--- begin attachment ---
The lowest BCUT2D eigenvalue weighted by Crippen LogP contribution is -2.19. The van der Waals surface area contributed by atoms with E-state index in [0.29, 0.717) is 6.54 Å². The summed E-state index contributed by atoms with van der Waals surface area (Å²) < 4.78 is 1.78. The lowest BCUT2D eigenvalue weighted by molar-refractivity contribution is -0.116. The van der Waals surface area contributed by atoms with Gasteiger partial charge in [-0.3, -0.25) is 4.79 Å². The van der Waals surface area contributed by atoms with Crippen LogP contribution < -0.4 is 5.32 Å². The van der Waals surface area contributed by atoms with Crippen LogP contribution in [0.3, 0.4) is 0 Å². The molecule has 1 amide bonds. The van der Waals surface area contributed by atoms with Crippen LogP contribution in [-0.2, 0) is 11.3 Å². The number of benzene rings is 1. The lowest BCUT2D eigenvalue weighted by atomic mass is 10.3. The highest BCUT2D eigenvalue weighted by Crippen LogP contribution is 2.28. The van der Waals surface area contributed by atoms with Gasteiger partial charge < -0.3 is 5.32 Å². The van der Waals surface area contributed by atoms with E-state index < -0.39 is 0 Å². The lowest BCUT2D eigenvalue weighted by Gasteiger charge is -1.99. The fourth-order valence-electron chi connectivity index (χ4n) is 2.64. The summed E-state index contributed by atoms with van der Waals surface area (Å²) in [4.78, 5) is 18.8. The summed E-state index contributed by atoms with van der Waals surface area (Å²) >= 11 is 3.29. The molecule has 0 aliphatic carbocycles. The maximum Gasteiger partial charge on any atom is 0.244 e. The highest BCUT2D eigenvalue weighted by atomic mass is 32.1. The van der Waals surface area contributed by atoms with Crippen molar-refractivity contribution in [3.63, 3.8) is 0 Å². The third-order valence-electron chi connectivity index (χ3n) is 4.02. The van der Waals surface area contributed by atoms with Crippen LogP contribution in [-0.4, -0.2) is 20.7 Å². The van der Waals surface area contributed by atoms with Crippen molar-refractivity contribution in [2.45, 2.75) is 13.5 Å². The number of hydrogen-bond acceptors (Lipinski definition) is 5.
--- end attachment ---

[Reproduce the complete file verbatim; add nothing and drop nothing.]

The lowest BCUT2D eigenvalue weighted by Crippen LogP contribution is -2.19. The van der Waals surface area contributed by atoms with E-state index in [0.29, 0.717) is 6.54 Å². The summed E-state index contributed by atoms with van der Waals surface area (Å²) < 4.78 is 1.78. The lowest BCUT2D eigenvalue weighted by molar-refractivity contribution is -0.116. The van der Waals surface area contributed by atoms with Gasteiger partial charge in [-0.3, -0.25) is 4.79 Å². The van der Waals surface area contributed by atoms with Crippen LogP contribution < -0.4 is 5.32 Å². The van der Waals surface area contributed by atoms with Crippen LogP contribution in [0.3, 0.4) is 0 Å². The molecule has 1 amide bonds. The van der Waals surface area contributed by atoms with Crippen LogP contribution in [-0.2, 0) is 11.3 Å². The number of benzene rings is 1. The lowest BCUT2D eigenvalue weighted by atomic mass is 10.3. The highest BCUT2D eigenvalue weighted by Crippen LogP contribution is 2.28. The van der Waals surface area contributed by atoms with Gasteiger partial charge < -0.3 is 5.32 Å². The van der Waals surface area contributed by atoms with E-state index < -0.39 is 0 Å². The lowest BCUT2D eigenvalue weighted by Gasteiger charge is -1.99. The fourth-order valence-electron chi connectivity index (χ4n) is 2.64. The summed E-state index contributed by atoms with van der Waals surface area (Å²) in [4.78, 5) is 18.8. The summed E-state index contributed by atoms with van der Waals surface area (Å²) >= 11 is 3.29. The molecule has 0 aliphatic carbocycles. The maximum Gasteiger partial charge on any atom is 0.244 e. The highest BCUT2D eigenvalue weighted by atomic mass is 32.1. The van der Waals surface area contributed by atoms with Crippen molar-refractivity contribution in [3.63, 3.8) is 0 Å². The third-order valence-electron chi connectivity index (χ3n) is 4.02. The van der Waals surface area contributed by atoms with Crippen LogP contribution in [-0.4, -0.2) is 20.7 Å². The van der Waals surface area contributed by atoms with Crippen molar-refractivity contribution in [2.45, 2.75) is 13.5 Å². The number of hydrogen-bond acceptors (Lipinski definition) is 5.